Step 3: Longer-term implications
The worst may not be behind us. Several of our findings point to longer-term implications for Alberta. A few areas, if unaddressed, could mean a long road to recovery.
Some statistics are especially troubling. First, the number of businesses that cut their capital (64%) and R&D (23%) budgets could have ramifications in the recovery phase. These types of spending are essentially investments in the future and thus serve as a leading indicator of business and economic growth.
In addition, most businesses (74%) expect a slow return to normal demand levels. A few even expect demand to slow down further before picking up. Not only does this mean that businesses will not resume pre-crisis activity for a while, but it also has concerning implications for workers. Of the businesses that laid-off employees, 31% expect to refill only a portion of those lost positions, 18% expect that lost positions will not be refilled at all, and 13% expect to make additional layoffs. And many of these initial layoffs were not insignificant: 24% have laid off a quarter or more of their workforce while 11% have laid off more than half.
The abrupt end to the CEWS program on August 29th is likely a confounding factor in businesses’ employment decisions and their ability to keep workers on the payroll beyond the summer months. Some employees who have held on to their jobs so far may lose them once the wage subsidy expires. To be sure, employment decisions are not being made lightly, as business survival is anything but guaranteed – about 1 in 4 of our respondents (26%) are unsure their business will survive the crisis.
A lot of this uncertainty goes beyond COVID-19. The number one barrier to resuming normal operations in Alberta was the continued impact of low oil prices on the provincial economy. And it wasn’t just energy producers who said that. Nearly 70% of non-energy businesses agreed. The second most important barrier is related to the first: the weak global economy and the anticipated impact on foreign demand for Alberta’s export products. Nearly 60% of survey respondents shared that concern.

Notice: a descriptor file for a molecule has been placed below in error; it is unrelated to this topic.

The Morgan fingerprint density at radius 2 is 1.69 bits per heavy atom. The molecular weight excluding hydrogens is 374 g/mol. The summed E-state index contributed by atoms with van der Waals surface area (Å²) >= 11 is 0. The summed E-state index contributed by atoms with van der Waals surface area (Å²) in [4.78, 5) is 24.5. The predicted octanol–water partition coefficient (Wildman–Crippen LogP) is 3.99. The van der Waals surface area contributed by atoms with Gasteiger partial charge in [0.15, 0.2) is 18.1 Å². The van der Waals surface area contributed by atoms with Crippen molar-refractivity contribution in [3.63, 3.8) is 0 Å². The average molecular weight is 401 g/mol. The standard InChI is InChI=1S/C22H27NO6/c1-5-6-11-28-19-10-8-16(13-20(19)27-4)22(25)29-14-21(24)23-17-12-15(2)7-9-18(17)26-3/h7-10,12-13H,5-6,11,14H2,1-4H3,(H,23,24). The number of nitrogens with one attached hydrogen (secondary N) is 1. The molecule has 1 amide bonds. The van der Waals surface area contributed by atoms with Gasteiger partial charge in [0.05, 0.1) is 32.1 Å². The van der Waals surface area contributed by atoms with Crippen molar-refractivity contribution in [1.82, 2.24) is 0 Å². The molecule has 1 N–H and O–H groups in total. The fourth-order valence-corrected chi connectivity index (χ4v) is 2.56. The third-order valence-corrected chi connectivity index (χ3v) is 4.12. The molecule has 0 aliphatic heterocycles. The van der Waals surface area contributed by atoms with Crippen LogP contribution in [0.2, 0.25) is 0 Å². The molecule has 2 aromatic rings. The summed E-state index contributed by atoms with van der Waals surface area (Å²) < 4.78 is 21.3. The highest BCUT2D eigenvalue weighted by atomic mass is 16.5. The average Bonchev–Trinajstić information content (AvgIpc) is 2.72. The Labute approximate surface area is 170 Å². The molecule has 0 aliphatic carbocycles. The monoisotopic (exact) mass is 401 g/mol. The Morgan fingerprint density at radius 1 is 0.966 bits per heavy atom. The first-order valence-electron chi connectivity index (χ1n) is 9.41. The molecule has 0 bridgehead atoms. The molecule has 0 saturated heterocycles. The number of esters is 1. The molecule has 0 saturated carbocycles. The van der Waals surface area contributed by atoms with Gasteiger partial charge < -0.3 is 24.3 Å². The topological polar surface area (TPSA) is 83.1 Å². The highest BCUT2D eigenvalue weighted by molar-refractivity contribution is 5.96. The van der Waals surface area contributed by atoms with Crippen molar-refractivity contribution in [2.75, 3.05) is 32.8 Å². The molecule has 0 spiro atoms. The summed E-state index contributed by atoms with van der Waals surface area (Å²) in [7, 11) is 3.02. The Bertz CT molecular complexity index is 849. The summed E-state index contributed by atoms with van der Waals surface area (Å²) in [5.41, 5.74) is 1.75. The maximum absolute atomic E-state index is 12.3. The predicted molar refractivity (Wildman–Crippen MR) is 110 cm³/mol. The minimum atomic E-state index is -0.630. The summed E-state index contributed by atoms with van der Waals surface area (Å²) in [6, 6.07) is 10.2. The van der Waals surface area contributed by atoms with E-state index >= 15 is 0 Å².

Businesses in our survey clearly see a continued need for government support; specifically, businesses think the government’s top priority should be to stimulate demand. On a broad scale, the government can do this by building consumer confidence – by creating and enforcing sound policies around health and safety. Until businesses reach pre-crisis levels of revenue and employment, the government will also need to aid the transition of many unemployed individuals to new work or job training opportunities.
Our survey indicates relaunch is not synonymous with recovery and, in some ways, the worst might not be behind us. Now is not the time to breathe a sigh of relief – now is the time for the federal and provincial government to take a proactive approach by building consumer confidence and supporting unemployed individuals, to strengthen what could otherwise be a very slow, prolonged recovery.